Texas designed its government after that which most of those that came before us was used to – the government in Washington, D.C. And they should have done so as it had worked so good for some fifty plus years at the time of their Declaration of Independence in 1836. Of course they had to redo the whole shebang after the events of the 1860s – probably a good idea then also. The current constitution has been in place since 1876; with a few amendments.
The Founding Fathers (USA) set up the US Constitution after the failed experiment with the Articles of Federation; opting for a strong central government with some very effective checks and balances. The chief of these was the division of power between the three branches of government: the executive, the legislative and the judicial. The Founders wanted the government to be responsive to the populous but realized that the whim of the majority carried with it a problem that needed to be offset by deep rooted senior logic. Therefore they set the terms of those members in the three branches to be different to counter balance this fear of radical whims of the populous.
The house members, representatives, are elected every two (2) years. This insures that the current feelings of the electors are heard. The president’s term runs for four (4) years, twice that of the representatives; thus insuring that the majority think through the voting process when electing the chief executive. The senators are elected to terms of six (6) years; half again as long as the president. The supreme court justices are appointed (not elected) for life terms; a result that is many times the length of the other three (even combined).
The longer terms were to give the much needed (or so they thought at the time) wisdom of a longer viewpoint to the proceedings of the entire process of government and preclude the back and forth of the popular look of the majority.
The Texas State Constitution is just a little different, but not by much. The governor serves a two (2) year term, where the president serves four (4). The representatives serve the same two (2) year term. The senators serve a four (4) year term and the Supreme Court justices serve a six (6) year term: they are elected instead of appointed as the US Supreme Court Justices are. The basic point here is that the senior leadership still resides in the same branch; it’s just a wee bit shorter in duration. The state Senate is still supposed to be the un-upheavalbe source of leadership.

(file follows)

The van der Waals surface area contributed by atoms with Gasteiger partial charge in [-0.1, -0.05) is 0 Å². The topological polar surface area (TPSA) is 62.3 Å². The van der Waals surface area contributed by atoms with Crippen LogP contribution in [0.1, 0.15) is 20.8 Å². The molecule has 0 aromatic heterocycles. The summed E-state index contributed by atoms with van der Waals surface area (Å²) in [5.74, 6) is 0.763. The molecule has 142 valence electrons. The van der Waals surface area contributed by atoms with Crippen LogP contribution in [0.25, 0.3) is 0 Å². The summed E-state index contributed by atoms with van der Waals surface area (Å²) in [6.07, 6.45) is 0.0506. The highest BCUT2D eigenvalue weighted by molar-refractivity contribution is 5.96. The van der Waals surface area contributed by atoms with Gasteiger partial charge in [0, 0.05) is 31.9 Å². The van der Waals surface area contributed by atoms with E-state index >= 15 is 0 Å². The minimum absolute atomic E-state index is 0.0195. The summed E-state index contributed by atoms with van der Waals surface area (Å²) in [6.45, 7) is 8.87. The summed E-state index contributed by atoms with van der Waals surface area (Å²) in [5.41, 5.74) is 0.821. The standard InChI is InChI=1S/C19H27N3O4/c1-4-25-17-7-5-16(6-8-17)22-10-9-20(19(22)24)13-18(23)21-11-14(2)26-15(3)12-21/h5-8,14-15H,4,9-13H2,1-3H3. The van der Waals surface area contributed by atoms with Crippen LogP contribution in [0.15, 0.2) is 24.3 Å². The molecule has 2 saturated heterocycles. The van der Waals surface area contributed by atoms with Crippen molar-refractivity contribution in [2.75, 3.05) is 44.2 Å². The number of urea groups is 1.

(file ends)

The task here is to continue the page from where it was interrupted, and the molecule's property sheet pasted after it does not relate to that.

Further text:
This being the case; I ask you why are our state Senators acting like they are members of the state House of Representatives? This is not their role – it never has been. So what has predicated the reversal of roles.
As a (usually) Republican; I find myself having to side with the Democrats on issues. This is largely due to the nature of legislation that is currently being generated in the Senate instead of the House. It has been left to the House to see that the “strange” (sometime just plain “weird”) legislation does not see the light of day as laws.
Why is this element of Texas leadership not standing up to their jobs? I don’t want to hear this “guff” about no more taxes, voter ID, required sonograms, use or not use the rainy day fund, new text books or the theory of evolution and guns on campus. Most of all that is just slight-of-hand and not really good slight-of-hand at that.
I want to hear that they have fixed the budget. I want to hear that they have fixed the education shortfall and upgraded the State Board of Education (SBOE) outlook on their role. I want to hear that they have moved on from the petty “rebel rousing” talk that they seem to think is the answer to getting re-elected the next time. I want all this stuff to be past tense – put it all behind us and move on to the twenty-first century where the rest of us are scrapping to just get by and survive. This is what we deserve. This is what we elected them for – but won’t again if they don’t come with us into the twenty-first century.
I think we need to promise them that! Do you have an opinion? I, for one, would like to hear it.
I came across this picture of one of our leadership and thought I would share it with you.